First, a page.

Bhagavad Gita - Timothy Han AAS212 Professor John Koller...

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Timothy Han Han 1 AAS212 Professor John Koller 02/25/08 In the ancient text of the Bhagavad-Gita , the character of Arjuna is not only caught up in a battle for the throne, but also faces an internal conflict. At the beginning of battle, Arjuna gazes upon the faces of his uncles, cousins, teachers, mentors, etc, standing on the side of his “enemy” and suddenly loses his resolve to fight. This internal debate is fueled by deep confusion over the morality of his drive to kingship, in stating that, “Honor forbids us to kill our cousins, Dhritarashtra’s sons; how can we know happiness if we kill our own kinsmen?. ..How can we ignore the wisdom of turning from this evil when we see the sin of family destruction, Krishna?”(P. 28). He comes to the conclusion that to kill these people that is both so close to him as well as when they are, “at the height of their power while their goals were still desires.” (32) For Arjuna, the fact that his actions in this battle might incur some sort of karmic bondage is just as important as the fact that these people are his family, friends, and teachers, which is an important note in perspective. Arjuna’s charioteer, Krishna, who is later revealed to be an avatar of the deity, Vishnu, responds in several ways. Most notably, Krishna argues both that the inner self is eternal and unending and that the key to performing your
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Han 2 pre-determined duty, without accumulating and sustaining karmic bondage, is to do so without attachment. The basis of Krishna’s argument towards Arjuna is the fact that the true embodiment of a person, in the form of the “soul” or “jiva”, is eternal and unceasing. Krishna specifically says to Arjuna that, “Never have I not existed, nor you, nor these kings; and never in the future shall we cease to exist.” (33) and that “Nothing of nonbeing comes to be, nor does being cease to exist; the boundary between these two is seen by men who see reality.” (34). Krishna goes on to declare that “Our bodies are known to end, but the embodied self is enduring, indestructible, and immeasurable; therefore, Arjuna, fight the battle! He who thinks this self a killer and he who thinks it killed, both fail to understand; it does not kill, nor is it killed. It is not born, it does not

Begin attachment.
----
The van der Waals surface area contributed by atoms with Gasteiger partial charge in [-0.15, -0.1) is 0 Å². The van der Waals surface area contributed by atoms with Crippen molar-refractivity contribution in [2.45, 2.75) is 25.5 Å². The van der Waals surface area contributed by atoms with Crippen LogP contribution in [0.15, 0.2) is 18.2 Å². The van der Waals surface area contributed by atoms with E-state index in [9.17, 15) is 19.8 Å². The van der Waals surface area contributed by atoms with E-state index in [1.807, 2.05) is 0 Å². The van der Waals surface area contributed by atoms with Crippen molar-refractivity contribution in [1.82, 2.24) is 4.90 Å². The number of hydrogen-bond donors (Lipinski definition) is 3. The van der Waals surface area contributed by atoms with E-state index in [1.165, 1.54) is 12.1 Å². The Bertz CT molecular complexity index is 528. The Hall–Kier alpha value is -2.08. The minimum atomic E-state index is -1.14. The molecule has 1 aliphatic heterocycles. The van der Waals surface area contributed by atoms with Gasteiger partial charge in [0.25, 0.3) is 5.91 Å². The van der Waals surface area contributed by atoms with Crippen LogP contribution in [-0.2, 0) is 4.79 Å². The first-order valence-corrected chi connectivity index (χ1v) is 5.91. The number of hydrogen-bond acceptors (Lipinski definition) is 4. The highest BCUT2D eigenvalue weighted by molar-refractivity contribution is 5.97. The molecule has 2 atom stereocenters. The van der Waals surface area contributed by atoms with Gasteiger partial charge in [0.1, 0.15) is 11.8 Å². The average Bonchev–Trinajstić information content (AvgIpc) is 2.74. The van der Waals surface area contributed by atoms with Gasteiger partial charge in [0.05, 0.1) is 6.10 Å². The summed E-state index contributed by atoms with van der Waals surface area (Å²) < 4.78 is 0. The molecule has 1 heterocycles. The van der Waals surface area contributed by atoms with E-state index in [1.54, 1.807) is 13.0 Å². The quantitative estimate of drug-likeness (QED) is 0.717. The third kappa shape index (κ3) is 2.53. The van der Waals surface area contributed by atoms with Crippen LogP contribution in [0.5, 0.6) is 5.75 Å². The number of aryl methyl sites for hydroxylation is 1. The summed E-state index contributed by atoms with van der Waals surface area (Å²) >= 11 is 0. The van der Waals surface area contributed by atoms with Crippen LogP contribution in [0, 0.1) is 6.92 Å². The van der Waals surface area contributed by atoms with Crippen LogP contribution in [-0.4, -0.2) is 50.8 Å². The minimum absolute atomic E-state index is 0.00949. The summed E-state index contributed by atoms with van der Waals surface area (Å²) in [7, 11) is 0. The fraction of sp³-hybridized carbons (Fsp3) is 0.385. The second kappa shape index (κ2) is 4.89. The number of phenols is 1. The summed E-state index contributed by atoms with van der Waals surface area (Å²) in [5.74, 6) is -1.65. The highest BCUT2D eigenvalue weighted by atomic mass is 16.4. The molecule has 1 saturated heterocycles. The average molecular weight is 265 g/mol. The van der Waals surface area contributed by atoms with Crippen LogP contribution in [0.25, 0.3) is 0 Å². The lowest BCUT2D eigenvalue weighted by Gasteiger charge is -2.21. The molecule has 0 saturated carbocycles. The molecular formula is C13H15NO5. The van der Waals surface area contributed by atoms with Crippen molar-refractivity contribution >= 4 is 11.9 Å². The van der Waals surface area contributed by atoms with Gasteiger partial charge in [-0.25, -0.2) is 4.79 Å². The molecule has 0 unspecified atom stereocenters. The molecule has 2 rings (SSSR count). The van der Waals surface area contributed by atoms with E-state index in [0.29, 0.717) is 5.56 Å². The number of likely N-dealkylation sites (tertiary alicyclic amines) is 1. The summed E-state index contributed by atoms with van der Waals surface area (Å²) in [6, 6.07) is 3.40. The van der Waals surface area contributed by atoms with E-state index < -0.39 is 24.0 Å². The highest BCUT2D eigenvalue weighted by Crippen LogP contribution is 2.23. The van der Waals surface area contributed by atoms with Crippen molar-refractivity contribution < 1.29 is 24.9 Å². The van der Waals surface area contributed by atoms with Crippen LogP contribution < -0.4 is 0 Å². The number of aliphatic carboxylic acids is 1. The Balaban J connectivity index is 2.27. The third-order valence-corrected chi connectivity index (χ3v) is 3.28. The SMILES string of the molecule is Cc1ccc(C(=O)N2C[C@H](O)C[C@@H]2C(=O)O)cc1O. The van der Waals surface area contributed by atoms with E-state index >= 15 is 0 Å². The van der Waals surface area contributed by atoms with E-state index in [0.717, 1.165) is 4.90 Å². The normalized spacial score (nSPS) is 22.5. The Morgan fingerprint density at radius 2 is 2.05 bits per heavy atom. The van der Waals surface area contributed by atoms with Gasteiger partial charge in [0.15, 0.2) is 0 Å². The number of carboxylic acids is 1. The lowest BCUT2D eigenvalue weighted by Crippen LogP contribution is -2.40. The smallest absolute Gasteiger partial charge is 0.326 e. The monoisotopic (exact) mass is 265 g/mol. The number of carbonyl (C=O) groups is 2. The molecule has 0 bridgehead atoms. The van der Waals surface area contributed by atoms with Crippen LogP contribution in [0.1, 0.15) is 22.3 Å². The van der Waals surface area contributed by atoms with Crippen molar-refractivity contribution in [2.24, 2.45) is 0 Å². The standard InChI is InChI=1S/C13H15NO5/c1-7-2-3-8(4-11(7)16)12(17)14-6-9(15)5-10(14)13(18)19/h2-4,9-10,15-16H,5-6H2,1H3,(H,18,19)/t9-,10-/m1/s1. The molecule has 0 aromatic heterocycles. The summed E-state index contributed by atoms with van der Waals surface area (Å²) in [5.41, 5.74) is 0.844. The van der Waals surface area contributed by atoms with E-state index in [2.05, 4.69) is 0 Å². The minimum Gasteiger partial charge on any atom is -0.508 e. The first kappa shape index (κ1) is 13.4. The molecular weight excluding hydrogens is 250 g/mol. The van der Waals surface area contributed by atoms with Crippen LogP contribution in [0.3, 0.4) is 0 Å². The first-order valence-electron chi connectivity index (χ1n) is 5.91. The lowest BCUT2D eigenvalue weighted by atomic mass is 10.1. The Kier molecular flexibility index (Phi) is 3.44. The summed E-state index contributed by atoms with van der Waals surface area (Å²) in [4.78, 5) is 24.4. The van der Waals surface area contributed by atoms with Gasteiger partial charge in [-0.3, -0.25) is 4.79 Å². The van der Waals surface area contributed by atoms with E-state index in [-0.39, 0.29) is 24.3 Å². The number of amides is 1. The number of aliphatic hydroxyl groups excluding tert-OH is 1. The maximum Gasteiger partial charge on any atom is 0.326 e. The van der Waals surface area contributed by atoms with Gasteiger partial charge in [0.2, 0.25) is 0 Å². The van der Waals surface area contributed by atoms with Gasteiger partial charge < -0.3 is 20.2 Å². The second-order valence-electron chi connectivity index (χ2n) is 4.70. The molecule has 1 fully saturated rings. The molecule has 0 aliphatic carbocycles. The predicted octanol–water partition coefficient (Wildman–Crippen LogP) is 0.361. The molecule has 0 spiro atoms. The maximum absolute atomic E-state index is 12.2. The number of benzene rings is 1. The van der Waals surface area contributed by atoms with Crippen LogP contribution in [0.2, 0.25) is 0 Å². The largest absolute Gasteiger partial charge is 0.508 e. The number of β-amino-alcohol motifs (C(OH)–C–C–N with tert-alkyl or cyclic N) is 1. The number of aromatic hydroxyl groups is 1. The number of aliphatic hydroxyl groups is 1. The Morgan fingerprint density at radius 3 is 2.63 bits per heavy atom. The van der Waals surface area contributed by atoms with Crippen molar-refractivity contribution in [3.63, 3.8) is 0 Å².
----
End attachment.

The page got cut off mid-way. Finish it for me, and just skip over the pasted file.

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This note was uploaded on 04/17/2008 for the course AAS 212 taught by Professor Koller during the Spring '08 term at SUNY Stony Brook.

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Bhagavad Gita - Timothy Han AAS212 Professor John Koller...

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